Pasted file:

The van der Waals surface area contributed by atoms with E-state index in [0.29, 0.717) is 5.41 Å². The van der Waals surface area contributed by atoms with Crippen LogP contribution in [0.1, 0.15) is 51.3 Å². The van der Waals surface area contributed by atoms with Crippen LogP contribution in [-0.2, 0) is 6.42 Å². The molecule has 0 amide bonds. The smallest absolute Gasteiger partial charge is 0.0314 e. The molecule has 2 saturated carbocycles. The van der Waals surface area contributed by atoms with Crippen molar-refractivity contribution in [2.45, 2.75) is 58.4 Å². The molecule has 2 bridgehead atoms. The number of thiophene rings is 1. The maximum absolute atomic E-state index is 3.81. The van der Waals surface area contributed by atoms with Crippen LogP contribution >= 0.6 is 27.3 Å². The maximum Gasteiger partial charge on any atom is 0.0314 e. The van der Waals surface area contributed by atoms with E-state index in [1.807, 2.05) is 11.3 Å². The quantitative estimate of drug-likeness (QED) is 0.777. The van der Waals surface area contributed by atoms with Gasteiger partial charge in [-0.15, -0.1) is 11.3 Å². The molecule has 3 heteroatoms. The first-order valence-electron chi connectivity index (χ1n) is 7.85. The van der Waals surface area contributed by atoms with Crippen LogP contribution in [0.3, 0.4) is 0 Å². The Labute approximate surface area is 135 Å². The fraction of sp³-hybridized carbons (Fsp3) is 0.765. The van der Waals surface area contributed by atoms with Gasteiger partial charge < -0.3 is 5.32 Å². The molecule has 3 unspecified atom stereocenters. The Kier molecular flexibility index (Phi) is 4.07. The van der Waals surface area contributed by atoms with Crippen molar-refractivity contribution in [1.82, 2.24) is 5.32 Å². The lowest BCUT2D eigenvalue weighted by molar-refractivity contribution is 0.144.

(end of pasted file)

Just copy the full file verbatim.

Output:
The van der Waals surface area contributed by atoms with E-state index in [0.29, 0.717) is 5.41 Å². The van der Waals surface area contributed by atoms with Crippen LogP contribution in [0.1, 0.15) is 51.3 Å². The van der Waals surface area contributed by atoms with Crippen LogP contribution in [-0.2, 0) is 6.42 Å². The molecule has 0 amide bonds. The smallest absolute Gasteiger partial charge is 0.0314 e. The molecule has 2 saturated carbocycles. The van der Waals surface area contributed by atoms with Crippen molar-refractivity contribution in [2.45, 2.75) is 58.4 Å². The molecule has 2 bridgehead atoms. The number of thiophene rings is 1. The maximum absolute atomic E-state index is 3.81. The van der Waals surface area contributed by atoms with Crippen LogP contribution >= 0.6 is 27.3 Å². The maximum Gasteiger partial charge on any atom is 0.0314 e. The van der Waals surface area contributed by atoms with E-state index in [1.807, 2.05) is 11.3 Å². The quantitative estimate of drug-likeness (QED) is 0.777. The van der Waals surface area contributed by atoms with Gasteiger partial charge in [-0.15, -0.1) is 11.3 Å². The molecule has 3 heteroatoms. The first-order valence-electron chi connectivity index (χ1n) is 7.85. The van der Waals surface area contributed by atoms with Crippen LogP contribution in [0.3, 0.4) is 0 Å². The Labute approximate surface area is 135 Å². The fraction of sp³-hybridized carbons (Fsp3) is 0.765. The van der Waals surface area contributed by atoms with Gasteiger partial charge < -0.3 is 5.32 Å². The molecule has 3 unspecified atom stereocenters. The Kier molecular flexibility index (Phi) is 4.07. The van der Waals surface area contributed by atoms with Crippen molar-refractivity contribution in [1.82, 2.24) is 5.32 Å². The lowest BCUT2D eigenvalue weighted by molar-refractivity contribution is 0.144.